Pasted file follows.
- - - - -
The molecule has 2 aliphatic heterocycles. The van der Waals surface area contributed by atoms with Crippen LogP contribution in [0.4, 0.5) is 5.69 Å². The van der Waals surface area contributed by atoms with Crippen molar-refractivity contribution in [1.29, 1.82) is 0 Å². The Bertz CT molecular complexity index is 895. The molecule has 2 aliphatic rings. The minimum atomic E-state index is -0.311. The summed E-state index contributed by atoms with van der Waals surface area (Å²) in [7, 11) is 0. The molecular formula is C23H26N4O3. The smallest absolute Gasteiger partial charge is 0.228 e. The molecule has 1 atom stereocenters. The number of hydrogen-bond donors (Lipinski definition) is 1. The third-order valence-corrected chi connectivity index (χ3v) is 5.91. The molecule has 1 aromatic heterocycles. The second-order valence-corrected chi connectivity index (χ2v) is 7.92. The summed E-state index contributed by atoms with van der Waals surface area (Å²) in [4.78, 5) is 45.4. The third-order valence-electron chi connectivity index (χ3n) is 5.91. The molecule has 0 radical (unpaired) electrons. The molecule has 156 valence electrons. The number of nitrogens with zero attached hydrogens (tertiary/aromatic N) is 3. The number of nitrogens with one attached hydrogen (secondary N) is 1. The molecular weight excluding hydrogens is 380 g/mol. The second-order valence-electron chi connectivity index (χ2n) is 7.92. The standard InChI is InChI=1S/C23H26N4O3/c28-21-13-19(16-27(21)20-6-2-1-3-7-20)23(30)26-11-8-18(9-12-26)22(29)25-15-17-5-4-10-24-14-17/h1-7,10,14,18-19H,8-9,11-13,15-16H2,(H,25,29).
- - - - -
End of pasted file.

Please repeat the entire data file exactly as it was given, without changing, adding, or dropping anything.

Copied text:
The molecule has 2 aliphatic heterocycles. The van der Waals surface area contributed by atoms with Crippen LogP contribution in [0.4, 0.5) is 5.69 Å². The van der Waals surface area contributed by atoms with Crippen molar-refractivity contribution in [1.29, 1.82) is 0 Å². The Bertz CT molecular complexity index is 895. The molecule has 2 aliphatic rings. The minimum atomic E-state index is -0.311. The summed E-state index contributed by atoms with van der Waals surface area (Å²) in [7, 11) is 0. The molecular formula is C23H26N4O3. The smallest absolute Gasteiger partial charge is 0.228 e. The molecule has 1 atom stereocenters. The number of hydrogen-bond donors (Lipinski definition) is 1. The third-order valence-corrected chi connectivity index (χ3v) is 5.91. The molecule has 1 aromatic heterocycles. The second-order valence-corrected chi connectivity index (χ2v) is 7.92. The summed E-state index contributed by atoms with van der Waals surface area (Å²) in [4.78, 5) is 45.4. The third-order valence-electron chi connectivity index (χ3n) is 5.91. The molecule has 0 radical (unpaired) electrons. The molecule has 156 valence electrons. The number of nitrogens with zero attached hydrogens (tertiary/aromatic N) is 3. The number of nitrogens with one attached hydrogen (secondary N) is 1. The molecular weight excluding hydrogens is 380 g/mol. The second-order valence-electron chi connectivity index (χ2n) is 7.92. The standard InChI is InChI=1S/C23H26N4O3/c28-21-13-19(16-27(21)20-6-2-1-3-7-20)23(30)26-11-8-18(9-12-26)22(29)25-15-17-5-4-10-24-14-17/h1-7,10,14,18-19H,8-9,11-13,15-16H2,(H,25,29).